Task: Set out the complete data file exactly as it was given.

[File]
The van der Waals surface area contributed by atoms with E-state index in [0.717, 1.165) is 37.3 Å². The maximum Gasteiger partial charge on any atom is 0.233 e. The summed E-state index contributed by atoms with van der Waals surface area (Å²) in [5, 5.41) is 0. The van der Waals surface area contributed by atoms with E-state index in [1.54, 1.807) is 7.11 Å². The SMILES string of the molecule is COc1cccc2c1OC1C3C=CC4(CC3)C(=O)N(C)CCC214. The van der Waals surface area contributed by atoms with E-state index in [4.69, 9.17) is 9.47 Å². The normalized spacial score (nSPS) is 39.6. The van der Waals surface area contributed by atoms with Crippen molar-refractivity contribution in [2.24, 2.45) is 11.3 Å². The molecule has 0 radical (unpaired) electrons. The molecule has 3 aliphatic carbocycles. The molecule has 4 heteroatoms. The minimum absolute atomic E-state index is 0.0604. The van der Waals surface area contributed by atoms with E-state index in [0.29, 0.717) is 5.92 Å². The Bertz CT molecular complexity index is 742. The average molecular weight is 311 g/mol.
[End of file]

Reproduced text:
The van der Waals surface area contributed by atoms with E-state index in [0.717, 1.165) is 37.3 Å². The maximum Gasteiger partial charge on any atom is 0.233 e. The summed E-state index contributed by atoms with van der Waals surface area (Å²) in [5, 5.41) is 0. The van der Waals surface area contributed by atoms with E-state index in [1.54, 1.807) is 7.11 Å². The SMILES string of the molecule is COc1cccc2c1OC1C3C=CC4(CC3)C(=O)N(C)CCC214. The van der Waals surface area contributed by atoms with E-state index in [4.69, 9.17) is 9.47 Å². The normalized spacial score (nSPS) is 39.6. The van der Waals surface area contributed by atoms with Crippen molar-refractivity contribution in [2.24, 2.45) is 11.3 Å². The molecule has 0 radical (unpaired) electrons. The molecule has 3 aliphatic carbocycles. The molecule has 4 heteroatoms. The minimum absolute atomic E-state index is 0.0604. The van der Waals surface area contributed by atoms with E-state index in [0.29, 0.717) is 5.92 Å². The Bertz CT molecular complexity index is 742. The average molecular weight is 311 g/mol.